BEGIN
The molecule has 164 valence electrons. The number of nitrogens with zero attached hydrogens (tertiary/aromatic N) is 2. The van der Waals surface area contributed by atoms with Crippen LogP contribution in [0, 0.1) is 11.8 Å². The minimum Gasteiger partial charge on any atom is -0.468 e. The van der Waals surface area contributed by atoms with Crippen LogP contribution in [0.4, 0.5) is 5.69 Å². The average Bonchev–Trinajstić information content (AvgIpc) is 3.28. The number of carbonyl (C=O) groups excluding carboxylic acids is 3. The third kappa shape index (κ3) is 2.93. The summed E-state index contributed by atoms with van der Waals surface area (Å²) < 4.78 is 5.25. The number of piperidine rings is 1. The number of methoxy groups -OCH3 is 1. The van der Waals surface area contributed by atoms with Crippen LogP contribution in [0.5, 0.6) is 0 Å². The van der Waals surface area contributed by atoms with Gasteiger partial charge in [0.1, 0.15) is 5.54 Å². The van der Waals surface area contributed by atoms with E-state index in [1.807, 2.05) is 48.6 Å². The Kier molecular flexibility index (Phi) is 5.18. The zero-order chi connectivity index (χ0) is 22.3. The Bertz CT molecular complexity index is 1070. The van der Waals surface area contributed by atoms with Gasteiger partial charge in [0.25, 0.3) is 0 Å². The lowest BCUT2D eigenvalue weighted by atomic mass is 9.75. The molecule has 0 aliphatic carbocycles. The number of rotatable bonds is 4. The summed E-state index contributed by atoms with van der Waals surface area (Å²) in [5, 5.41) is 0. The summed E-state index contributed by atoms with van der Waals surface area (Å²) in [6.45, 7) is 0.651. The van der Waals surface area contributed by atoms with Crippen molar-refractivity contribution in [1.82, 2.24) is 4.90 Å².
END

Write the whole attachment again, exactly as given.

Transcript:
The molecule has 164 valence electrons. The number of nitrogens with zero attached hydrogens (tertiary/aromatic N) is 2. The van der Waals surface area contributed by atoms with Crippen LogP contribution in [0, 0.1) is 11.8 Å². The minimum Gasteiger partial charge on any atom is -0.468 e. The van der Waals surface area contributed by atoms with Crippen LogP contribution in [0.4, 0.5) is 5.69 Å². The average Bonchev–Trinajstić information content (AvgIpc) is 3.28. The number of carbonyl (C=O) groups excluding carboxylic acids is 3. The third kappa shape index (κ3) is 2.93. The summed E-state index contributed by atoms with van der Waals surface area (Å²) < 4.78 is 5.25. The number of piperidine rings is 1. The number of methoxy groups -OCH3 is 1. The van der Waals surface area contributed by atoms with Crippen LogP contribution in [0.5, 0.6) is 0 Å². The van der Waals surface area contributed by atoms with Gasteiger partial charge in [0.1, 0.15) is 5.54 Å². The van der Waals surface area contributed by atoms with E-state index in [1.807, 2.05) is 48.6 Å². The Kier molecular flexibility index (Phi) is 5.18. The zero-order chi connectivity index (χ0) is 22.3. The Bertz CT molecular complexity index is 1070. The van der Waals surface area contributed by atoms with Gasteiger partial charge in [0.25, 0.3) is 0 Å². The lowest BCUT2D eigenvalue weighted by atomic mass is 9.75. The molecule has 0 aliphatic carbocycles. The number of rotatable bonds is 4. The summed E-state index contributed by atoms with van der Waals surface area (Å²) in [5, 5.41) is 0. The summed E-state index contributed by atoms with van der Waals surface area (Å²) in [6.45, 7) is 0.651. The van der Waals surface area contributed by atoms with Crippen molar-refractivity contribution in [1.82, 2.24) is 4.90 Å².